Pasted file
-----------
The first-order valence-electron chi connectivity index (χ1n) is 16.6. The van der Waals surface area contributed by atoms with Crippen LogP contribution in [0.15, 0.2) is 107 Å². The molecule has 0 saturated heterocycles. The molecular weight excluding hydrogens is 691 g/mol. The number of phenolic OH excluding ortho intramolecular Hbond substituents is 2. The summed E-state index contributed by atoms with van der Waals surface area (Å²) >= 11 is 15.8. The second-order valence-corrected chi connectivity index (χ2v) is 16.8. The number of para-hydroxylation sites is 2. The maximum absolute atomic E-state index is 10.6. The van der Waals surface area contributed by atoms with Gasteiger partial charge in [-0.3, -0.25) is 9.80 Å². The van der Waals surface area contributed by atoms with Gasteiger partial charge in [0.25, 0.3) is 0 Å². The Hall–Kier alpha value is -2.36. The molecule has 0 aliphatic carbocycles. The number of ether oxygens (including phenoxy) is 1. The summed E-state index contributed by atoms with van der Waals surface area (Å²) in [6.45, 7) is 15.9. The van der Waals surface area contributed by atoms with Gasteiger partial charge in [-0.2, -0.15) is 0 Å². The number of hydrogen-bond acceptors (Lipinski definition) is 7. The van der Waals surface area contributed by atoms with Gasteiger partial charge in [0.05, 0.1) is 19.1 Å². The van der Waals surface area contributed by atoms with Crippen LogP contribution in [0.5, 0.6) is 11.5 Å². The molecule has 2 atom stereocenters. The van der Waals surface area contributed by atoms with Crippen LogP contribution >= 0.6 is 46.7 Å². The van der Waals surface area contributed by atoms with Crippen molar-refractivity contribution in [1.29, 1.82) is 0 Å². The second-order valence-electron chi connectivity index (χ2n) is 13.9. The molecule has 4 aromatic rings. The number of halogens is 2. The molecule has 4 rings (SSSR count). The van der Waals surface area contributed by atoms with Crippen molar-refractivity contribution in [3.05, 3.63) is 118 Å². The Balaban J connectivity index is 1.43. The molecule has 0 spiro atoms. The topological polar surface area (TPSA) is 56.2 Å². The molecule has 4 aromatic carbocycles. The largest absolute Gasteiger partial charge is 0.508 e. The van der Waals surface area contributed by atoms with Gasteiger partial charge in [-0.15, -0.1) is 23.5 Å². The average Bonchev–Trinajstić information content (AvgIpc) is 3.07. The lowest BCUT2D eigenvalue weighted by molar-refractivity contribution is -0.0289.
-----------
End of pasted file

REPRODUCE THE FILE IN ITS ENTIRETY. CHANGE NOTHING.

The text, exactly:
The first-order valence-electron chi connectivity index (χ1n) is 16.6. The van der Waals surface area contributed by atoms with Crippen LogP contribution in [0.15, 0.2) is 107 Å². The molecule has 0 saturated heterocycles. The molecular weight excluding hydrogens is 691 g/mol. The number of phenolic OH excluding ortho intramolecular Hbond substituents is 2. The summed E-state index contributed by atoms with van der Waals surface area (Å²) >= 11 is 15.8. The second-order valence-corrected chi connectivity index (χ2v) is 16.8. The number of para-hydroxylation sites is 2. The maximum absolute atomic E-state index is 10.6. The van der Waals surface area contributed by atoms with Gasteiger partial charge in [-0.3, -0.25) is 9.80 Å². The van der Waals surface area contributed by atoms with Gasteiger partial charge in [0.25, 0.3) is 0 Å². The Hall–Kier alpha value is -2.36. The molecule has 0 aliphatic carbocycles. The number of ether oxygens (including phenoxy) is 1. The summed E-state index contributed by atoms with van der Waals surface area (Å²) in [6.45, 7) is 15.9. The van der Waals surface area contributed by atoms with Gasteiger partial charge in [-0.2, -0.15) is 0 Å². The number of hydrogen-bond acceptors (Lipinski definition) is 7. The van der Waals surface area contributed by atoms with Gasteiger partial charge in [0.05, 0.1) is 19.1 Å². The van der Waals surface area contributed by atoms with Crippen LogP contribution in [0.5, 0.6) is 11.5 Å². The molecule has 2 atom stereocenters. The van der Waals surface area contributed by atoms with Crippen LogP contribution >= 0.6 is 46.7 Å². The van der Waals surface area contributed by atoms with Crippen molar-refractivity contribution in [1.29, 1.82) is 0 Å². The second-order valence-electron chi connectivity index (χ2n) is 13.9. The molecule has 4 aromatic rings. The number of halogens is 2. The molecule has 4 rings (SSSR count). The van der Waals surface area contributed by atoms with Crippen molar-refractivity contribution in [3.05, 3.63) is 118 Å². The Balaban J connectivity index is 1.43. The molecule has 0 spiro atoms. The topological polar surface area (TPSA) is 56.2 Å². The molecule has 4 aromatic carbocycles. The largest absolute Gasteiger partial charge is 0.508 e. The van der Waals surface area contributed by atoms with Gasteiger partial charge in [-0.15, -0.1) is 23.5 Å². The average Bonchev–Trinajstić information content (AvgIpc) is 3.07. The lowest BCUT2D eigenvalue weighted by molar-refractivity contribution is -0.0289.